Bringing relief to captive projects, the Supreme Court (SC) has held that captive consumers are not liable to pay additional surcharges. Additional surcharges are charges levied by distribution companies (discom) on consumers who receive electricity from sources other than the distribution licensee of the area.
The decision comes after the Maharashtra Electricity Regulatory Commission (MERC) and the Appellate Tribunal for Electricity (APTEL) took opposing positions on whether captive consumers were liable to pay additional surcharges. An additional surcharge was levied under a multi-year tariff order of the MERC in case 195 of 2017. The order was challenged in APTEL, which set it aside in a 27 March 2019 order. The APTEL order was appealed by the Maharashtra State Electricity Distribution Company (MSEDCL) to the SC, which stayed the APTEL order. Thereafter, MERC, while adjudicating a multi-year tariff petition, held that its 12 September 2018 decision relating to the levy of additional surcharges on the consumers of group captive power plants would continue, subject to the SC’s decision.
Finally, in Maharashtra State Electricity Distribution Company Limited v JSW Steel Limited and Ors., the SC upheld the APTEL order. MERC relied on regulation 14.8 (additional surcharge) of the MERC (Distribution Open Access) Regulations, 2016, to justify additional surcharges on consumers of group captive power plants. MERC categorised captive users into original captive users (who were never consumers of the distribution licensee), and converted captive users (who subsequently switched to the group captive power project (GCPP) model). Additional surcharges were imposed only on the converted captive users and not on original captive consumers. The discoms argued that owing to frequent changes in the captive consumers in the GCPP model they were left with stranded, or non-operational capacity, as converted captive consumers switched to the captive model for the life of the project.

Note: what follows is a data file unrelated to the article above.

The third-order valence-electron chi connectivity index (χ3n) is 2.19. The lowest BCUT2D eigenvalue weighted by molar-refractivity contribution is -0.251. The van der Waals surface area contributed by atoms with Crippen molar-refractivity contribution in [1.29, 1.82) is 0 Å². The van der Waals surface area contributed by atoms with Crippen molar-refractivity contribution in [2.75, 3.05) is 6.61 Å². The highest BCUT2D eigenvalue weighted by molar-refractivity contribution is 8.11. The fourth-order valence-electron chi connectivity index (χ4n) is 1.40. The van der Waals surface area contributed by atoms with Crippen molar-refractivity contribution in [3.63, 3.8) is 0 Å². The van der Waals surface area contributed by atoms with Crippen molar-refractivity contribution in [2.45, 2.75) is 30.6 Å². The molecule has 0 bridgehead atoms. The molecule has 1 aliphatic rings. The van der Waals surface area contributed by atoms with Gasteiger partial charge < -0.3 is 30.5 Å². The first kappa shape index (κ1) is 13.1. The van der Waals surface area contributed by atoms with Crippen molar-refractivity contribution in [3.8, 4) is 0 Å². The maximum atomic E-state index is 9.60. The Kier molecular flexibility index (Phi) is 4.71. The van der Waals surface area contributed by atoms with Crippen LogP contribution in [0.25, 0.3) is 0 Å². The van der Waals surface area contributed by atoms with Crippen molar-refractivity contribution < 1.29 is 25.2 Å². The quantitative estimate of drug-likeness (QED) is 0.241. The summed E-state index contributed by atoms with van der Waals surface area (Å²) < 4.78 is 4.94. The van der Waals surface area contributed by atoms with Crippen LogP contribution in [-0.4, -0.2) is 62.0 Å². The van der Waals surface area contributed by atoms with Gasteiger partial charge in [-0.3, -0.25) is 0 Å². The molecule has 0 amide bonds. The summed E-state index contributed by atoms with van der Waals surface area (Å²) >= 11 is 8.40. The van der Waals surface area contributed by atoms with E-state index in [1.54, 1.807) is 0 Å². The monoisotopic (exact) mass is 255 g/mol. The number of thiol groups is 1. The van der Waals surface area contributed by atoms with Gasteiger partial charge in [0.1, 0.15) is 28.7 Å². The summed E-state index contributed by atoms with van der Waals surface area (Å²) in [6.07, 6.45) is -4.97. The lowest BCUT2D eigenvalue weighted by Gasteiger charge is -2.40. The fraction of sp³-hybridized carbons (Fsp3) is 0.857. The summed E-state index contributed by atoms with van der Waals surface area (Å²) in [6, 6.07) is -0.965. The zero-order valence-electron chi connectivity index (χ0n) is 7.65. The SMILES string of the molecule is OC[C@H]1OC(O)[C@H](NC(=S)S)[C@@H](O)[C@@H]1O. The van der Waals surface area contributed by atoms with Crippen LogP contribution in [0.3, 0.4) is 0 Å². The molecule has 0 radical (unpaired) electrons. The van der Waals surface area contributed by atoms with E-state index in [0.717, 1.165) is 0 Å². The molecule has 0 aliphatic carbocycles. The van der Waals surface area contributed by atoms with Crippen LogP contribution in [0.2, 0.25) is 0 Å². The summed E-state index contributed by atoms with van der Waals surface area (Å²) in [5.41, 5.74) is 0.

The SC did not go into the difference between an original and a converted captive consumer. Instead, it reviewed the Electricity Act, 2003, to determine that the right to open access is a statutory right that is not subject to the permission of the appropriate commission. The SC relied on the language used in section 42(4) to conclude that additional surcharges are payable only by consumers who require the permission of the appropriate commission to gain open access. While differentiating ‘captive consumers’ from ‘consumers’ as defined in section 2(15) of the act, the SC also held that captive consumers, being a distinct class of consumers had to bear the expense of owning, operating and maintaining a captive power generation unit and a dedicated transmission, while other consumers may not be incurring such expenditure. Therefore, the two categories of consumers cannot be treated on par.
When the APTEL order was stayed by the SC, discoms continued to collect additional surcharges from captive consumers. It was argued before the SC that an order for refund of the additional surcharge so collected in one go may not be commercially feasible. Therefore, the SC directed that the additional surcharge collected be adjusted in the future wheeling charges.
Some discoms have raised concerns over stranded capacity due to consumers frequently switching between discoms and captive consumption, but have not, however, been able to produce hard evidence of the extent to which the capacity is stranded. In any event, most discoms could not ensure a round-the-clock supply of electricity in all their operational areas.
While the act enables open access for captive generation, discoms have been uncomfortable with the idea fearing a loss of revenue from premium commercial and industrial customers. Many roadblocks have thus been created for captive generators and users, additional surcharges being merely one. State electricity regulators too have often favoured the discoms.
The SC has correctly held that captive consumption is a statutory right. This should not only help deter other regulators from imposing additional surcharges, but also signal that restrictions on open access for captive consumers except on the ground of unavailability of transmission facilities are not permissible under the act.
Abhishek Tripathi is the managing partner and Anura Gupta is a principal associate at Sarthak Advocates & Solicitors.